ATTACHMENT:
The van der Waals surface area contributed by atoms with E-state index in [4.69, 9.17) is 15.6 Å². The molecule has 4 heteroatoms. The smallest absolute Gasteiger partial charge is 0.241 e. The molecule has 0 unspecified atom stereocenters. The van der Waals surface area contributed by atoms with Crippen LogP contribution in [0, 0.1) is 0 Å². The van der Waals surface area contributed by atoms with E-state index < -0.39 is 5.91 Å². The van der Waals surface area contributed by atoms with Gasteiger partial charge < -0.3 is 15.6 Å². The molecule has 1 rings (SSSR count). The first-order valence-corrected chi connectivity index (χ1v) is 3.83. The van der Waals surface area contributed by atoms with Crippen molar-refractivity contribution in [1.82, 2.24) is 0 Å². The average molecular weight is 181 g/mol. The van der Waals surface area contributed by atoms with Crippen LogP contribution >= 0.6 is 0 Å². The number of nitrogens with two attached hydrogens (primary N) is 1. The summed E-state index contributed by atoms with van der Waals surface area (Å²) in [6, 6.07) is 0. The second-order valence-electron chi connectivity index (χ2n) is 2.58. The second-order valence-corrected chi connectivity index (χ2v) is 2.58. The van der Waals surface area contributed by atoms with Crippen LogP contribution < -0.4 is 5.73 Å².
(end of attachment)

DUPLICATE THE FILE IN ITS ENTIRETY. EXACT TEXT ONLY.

The van der Waals surface area contributed by atoms with E-state index in [4.69, 9.17) is 15.6 Å². The molecule has 4 heteroatoms. The smallest absolute Gasteiger partial charge is 0.241 e. The molecule has 0 unspecified atom stereocenters. The van der Waals surface area contributed by atoms with Crippen LogP contribution in [0, 0.1) is 0 Å². The van der Waals surface area contributed by atoms with E-state index < -0.39 is 5.91 Å². The van der Waals surface area contributed by atoms with Gasteiger partial charge < -0.3 is 15.6 Å². The molecule has 1 rings (SSSR count). The first-order valence-corrected chi connectivity index (χ1v) is 3.83. The van der Waals surface area contributed by atoms with Crippen molar-refractivity contribution in [1.82, 2.24) is 0 Å². The average molecular weight is 181 g/mol. The van der Waals surface area contributed by atoms with Crippen LogP contribution >= 0.6 is 0 Å². The number of nitrogens with two attached hydrogens (primary N) is 1. The summed E-state index contributed by atoms with van der Waals surface area (Å²) in [6, 6.07) is 0. The second-order valence-electron chi connectivity index (χ2n) is 2.58. The second-order valence-corrected chi connectivity index (χ2v) is 2.58. The van der Waals surface area contributed by atoms with Crippen LogP contribution < -0.4 is 5.73 Å².